How Tippi Hedren Started The Vietnamese Nail Salon Boom

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Hedren flew her own manicurist to Hope Village to teach the women there the trade (Photo by Sergey Nivens via Shutterstock)

In most of Los Angeles nowadays, you can't go a block without passing a nail salon—and they're often busy. That booming industry may have been started by actress Tippi Hedren, who brought the practice to a Vietnamese refugee camp decades ago.

In 1975, after the fall of Saigon, Hedren—best known as the frosty blonde in Hitchcock's The Birds—visited a Vietnamese refugee camp in Hope Village near Sacramento, the BBC reports. Her intention was to find jobs for the women there, many of whom were married to high-ranking military officials. She brought seamstresses and typists to the camp, but the women were particularly interested in Hedren's manicured nails. So, she brought her own manicurist to the camp, who taught about 20 women the skill.

Hedren then helped the women find jobs in SoCal. "I loved these women so much that I wanted something good to happen for them after losing literally everything," she said.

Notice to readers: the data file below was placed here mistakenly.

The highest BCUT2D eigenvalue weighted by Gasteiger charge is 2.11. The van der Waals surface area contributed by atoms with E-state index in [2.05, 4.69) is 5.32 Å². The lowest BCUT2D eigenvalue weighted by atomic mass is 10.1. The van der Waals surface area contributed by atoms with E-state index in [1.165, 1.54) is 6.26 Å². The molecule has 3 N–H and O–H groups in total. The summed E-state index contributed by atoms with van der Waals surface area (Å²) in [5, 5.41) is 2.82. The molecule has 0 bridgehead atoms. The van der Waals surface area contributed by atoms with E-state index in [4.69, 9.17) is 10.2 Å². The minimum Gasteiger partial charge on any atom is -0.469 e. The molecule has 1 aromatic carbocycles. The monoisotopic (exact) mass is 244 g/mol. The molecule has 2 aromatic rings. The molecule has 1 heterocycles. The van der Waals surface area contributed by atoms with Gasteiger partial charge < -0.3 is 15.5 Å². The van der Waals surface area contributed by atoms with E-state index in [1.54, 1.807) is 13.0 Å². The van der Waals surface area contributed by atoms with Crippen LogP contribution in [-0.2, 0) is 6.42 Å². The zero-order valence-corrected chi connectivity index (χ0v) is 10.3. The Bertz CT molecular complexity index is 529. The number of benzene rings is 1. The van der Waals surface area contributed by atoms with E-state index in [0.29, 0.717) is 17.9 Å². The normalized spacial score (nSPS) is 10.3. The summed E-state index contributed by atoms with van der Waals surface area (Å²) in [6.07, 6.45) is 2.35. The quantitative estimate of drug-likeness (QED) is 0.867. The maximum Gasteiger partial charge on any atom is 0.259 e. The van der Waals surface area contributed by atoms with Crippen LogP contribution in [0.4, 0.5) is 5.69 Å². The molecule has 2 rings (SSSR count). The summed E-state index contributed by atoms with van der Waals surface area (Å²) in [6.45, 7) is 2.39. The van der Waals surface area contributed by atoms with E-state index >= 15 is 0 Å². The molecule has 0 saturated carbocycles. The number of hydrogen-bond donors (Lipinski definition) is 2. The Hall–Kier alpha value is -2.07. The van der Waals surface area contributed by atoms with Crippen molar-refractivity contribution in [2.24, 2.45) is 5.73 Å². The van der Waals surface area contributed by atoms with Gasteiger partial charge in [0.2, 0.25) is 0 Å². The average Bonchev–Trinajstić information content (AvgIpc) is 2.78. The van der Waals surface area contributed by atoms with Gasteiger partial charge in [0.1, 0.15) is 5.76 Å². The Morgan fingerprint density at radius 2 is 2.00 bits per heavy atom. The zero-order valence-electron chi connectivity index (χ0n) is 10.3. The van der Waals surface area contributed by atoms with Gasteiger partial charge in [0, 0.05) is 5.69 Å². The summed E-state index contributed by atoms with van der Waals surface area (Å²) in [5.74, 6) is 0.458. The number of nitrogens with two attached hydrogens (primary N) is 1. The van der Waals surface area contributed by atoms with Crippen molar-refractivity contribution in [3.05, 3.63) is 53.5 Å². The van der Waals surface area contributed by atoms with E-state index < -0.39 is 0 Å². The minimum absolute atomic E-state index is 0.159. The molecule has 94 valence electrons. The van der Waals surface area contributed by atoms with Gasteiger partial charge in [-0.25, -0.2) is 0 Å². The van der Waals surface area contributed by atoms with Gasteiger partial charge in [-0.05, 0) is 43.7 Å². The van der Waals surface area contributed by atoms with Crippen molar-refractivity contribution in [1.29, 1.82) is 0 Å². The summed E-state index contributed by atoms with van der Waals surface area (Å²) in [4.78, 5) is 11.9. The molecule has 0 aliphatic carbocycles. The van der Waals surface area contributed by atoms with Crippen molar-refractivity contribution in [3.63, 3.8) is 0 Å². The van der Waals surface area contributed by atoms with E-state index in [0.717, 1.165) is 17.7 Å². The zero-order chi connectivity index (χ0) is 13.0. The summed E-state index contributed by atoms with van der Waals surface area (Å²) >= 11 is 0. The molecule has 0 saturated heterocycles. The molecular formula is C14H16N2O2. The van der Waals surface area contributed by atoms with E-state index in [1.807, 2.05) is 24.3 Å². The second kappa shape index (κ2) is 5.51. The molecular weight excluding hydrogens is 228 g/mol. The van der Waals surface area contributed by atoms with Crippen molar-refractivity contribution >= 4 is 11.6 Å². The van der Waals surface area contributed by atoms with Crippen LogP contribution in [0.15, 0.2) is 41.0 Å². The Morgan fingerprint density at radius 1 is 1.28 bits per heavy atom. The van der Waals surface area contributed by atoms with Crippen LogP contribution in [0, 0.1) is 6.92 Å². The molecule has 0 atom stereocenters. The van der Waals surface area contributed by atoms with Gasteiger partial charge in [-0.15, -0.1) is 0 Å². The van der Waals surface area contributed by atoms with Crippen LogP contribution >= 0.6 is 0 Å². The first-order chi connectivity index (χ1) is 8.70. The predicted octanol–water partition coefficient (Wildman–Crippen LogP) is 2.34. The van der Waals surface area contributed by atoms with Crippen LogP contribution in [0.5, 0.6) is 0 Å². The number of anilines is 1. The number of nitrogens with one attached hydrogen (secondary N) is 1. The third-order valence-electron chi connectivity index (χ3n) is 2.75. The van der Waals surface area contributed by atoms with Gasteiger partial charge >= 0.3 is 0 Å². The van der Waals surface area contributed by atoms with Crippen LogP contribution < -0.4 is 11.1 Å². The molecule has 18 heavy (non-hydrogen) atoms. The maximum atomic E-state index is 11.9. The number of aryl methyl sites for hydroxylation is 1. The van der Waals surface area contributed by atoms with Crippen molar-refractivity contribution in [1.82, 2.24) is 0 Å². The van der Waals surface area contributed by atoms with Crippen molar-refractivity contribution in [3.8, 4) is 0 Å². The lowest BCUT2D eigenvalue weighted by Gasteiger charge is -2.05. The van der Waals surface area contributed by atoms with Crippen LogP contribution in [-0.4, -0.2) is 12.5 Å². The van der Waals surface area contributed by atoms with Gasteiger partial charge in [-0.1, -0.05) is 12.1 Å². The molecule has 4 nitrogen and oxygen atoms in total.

One woman, Yan Rist, had worked as a translator and in military intelligent in Vietnam. She said Hedren secured her a job in Beverly Hills on Rodeo Drive, but the cost of parking—"$8 in 1976," she said—was too much for her. Hedren helped her find a different salon, and now she does tattoos in Palm Springs.

In the '70s, manicures were costly and most Americans couldn't afford them. However, the influx of Vietnamese American salons drastically lowered the price and allowed average American women to also flaunt shiny, polished nails. In modern times, a mani-pedi costs about $20 to $30, though the nail industry is worth about $8 billion. It's also still predominantly run by Vietnamese Americans: about half of all manicurists in the U.S. and 80 percent of all nail techs in SoCal are Vietnamese American.

As for Hedren, she has no share of the lucrative nail business. She told the BBC it might be nice if she did, as it would help to feed all of the exotic cats she rescues and houses at The Shambala Preserve in Acton.

The documentary Happy Hands, directed by Honey Lauren, talks about Hedren's work with the women, and there's also a scholarship in Hedren's name that works to support nail education.